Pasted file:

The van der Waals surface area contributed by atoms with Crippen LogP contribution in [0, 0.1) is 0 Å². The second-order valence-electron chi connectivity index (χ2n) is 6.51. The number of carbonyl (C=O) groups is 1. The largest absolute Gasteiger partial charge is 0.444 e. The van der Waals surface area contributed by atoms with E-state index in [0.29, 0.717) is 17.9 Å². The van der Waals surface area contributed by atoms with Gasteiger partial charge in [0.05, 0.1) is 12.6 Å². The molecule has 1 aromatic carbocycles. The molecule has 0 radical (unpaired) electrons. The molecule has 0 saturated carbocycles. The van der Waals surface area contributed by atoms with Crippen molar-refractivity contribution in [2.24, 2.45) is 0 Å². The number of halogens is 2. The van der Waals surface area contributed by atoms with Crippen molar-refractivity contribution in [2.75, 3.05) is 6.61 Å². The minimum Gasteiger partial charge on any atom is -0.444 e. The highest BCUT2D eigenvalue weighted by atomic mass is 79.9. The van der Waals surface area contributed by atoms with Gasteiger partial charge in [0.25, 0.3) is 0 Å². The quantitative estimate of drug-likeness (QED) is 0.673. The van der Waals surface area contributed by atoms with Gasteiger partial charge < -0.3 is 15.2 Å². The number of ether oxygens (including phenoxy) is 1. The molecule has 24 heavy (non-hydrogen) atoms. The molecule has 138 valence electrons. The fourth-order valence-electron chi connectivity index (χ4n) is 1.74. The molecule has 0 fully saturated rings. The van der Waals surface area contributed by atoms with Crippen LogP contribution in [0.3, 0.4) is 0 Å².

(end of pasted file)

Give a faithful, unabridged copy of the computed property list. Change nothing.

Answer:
The van der Waals surface area contributed by atoms with Crippen LogP contribution in [0, 0.1) is 0 Å². The second-order valence-electron chi connectivity index (χ2n) is 6.51. The number of carbonyl (C=O) groups is 1. The largest absolute Gasteiger partial charge is 0.444 e. The van der Waals surface area contributed by atoms with E-state index in [0.29, 0.717) is 17.9 Å². The van der Waals surface area contributed by atoms with Gasteiger partial charge in [0.05, 0.1) is 12.6 Å². The molecule has 1 aromatic carbocycles. The molecule has 0 radical (unpaired) electrons. The molecule has 0 saturated carbocycles. The van der Waals surface area contributed by atoms with Crippen molar-refractivity contribution in [2.24, 2.45) is 0 Å². The number of halogens is 2. The van der Waals surface area contributed by atoms with Crippen molar-refractivity contribution in [2.75, 3.05) is 6.61 Å². The minimum Gasteiger partial charge on any atom is -0.444 e. The highest BCUT2D eigenvalue weighted by atomic mass is 79.9. The van der Waals surface area contributed by atoms with Gasteiger partial charge in [0.25, 0.3) is 0 Å². The quantitative estimate of drug-likeness (QED) is 0.673. The van der Waals surface area contributed by atoms with Gasteiger partial charge < -0.3 is 15.2 Å². The number of ether oxygens (including phenoxy) is 1. The molecule has 24 heavy (non-hydrogen) atoms. The molecule has 138 valence electrons. The fourth-order valence-electron chi connectivity index (χ4n) is 1.74. The molecule has 0 fully saturated rings. The van der Waals surface area contributed by atoms with Crippen LogP contribution in [0.3, 0.4) is 0 Å².